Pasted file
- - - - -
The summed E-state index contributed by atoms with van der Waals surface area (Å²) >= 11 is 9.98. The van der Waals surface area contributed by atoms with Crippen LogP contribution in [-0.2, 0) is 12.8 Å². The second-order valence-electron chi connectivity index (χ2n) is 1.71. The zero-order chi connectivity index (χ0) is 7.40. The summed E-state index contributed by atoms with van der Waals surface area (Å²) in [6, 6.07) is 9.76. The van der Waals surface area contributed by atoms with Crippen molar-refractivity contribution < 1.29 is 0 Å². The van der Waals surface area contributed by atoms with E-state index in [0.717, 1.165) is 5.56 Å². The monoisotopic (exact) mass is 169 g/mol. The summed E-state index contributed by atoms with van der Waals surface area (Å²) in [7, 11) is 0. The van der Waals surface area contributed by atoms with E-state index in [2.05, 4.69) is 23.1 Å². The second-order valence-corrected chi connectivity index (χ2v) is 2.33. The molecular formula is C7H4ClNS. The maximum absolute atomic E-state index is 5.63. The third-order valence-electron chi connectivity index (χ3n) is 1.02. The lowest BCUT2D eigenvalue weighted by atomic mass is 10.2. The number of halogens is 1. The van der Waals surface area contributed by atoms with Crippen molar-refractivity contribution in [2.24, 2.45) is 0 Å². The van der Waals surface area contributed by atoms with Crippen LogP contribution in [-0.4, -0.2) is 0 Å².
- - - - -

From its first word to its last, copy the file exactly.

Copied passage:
The summed E-state index contributed by atoms with van der Waals surface area (Å²) >= 11 is 9.98. The van der Waals surface area contributed by atoms with Crippen LogP contribution in [-0.2, 0) is 12.8 Å². The second-order valence-electron chi connectivity index (χ2n) is 1.71. The zero-order chi connectivity index (χ0) is 7.40. The summed E-state index contributed by atoms with van der Waals surface area (Å²) in [6, 6.07) is 9.76. The van der Waals surface area contributed by atoms with Crippen molar-refractivity contribution < 1.29 is 0 Å². The van der Waals surface area contributed by atoms with E-state index in [0.717, 1.165) is 5.56 Å². The monoisotopic (exact) mass is 169 g/mol. The summed E-state index contributed by atoms with van der Waals surface area (Å²) in [7, 11) is 0. The van der Waals surface area contributed by atoms with E-state index in [2.05, 4.69) is 23.1 Å². The second-order valence-corrected chi connectivity index (χ2v) is 2.33. The molecular formula is C7H4ClNS. The maximum absolute atomic E-state index is 5.63. The third-order valence-electron chi connectivity index (χ3n) is 1.02. The lowest BCUT2D eigenvalue weighted by atomic mass is 10.2. The number of halogens is 1. The van der Waals surface area contributed by atoms with Crippen molar-refractivity contribution in [2.24, 2.45) is 0 Å². The van der Waals surface area contributed by atoms with Crippen LogP contribution in [-0.4, -0.2) is 0 Å².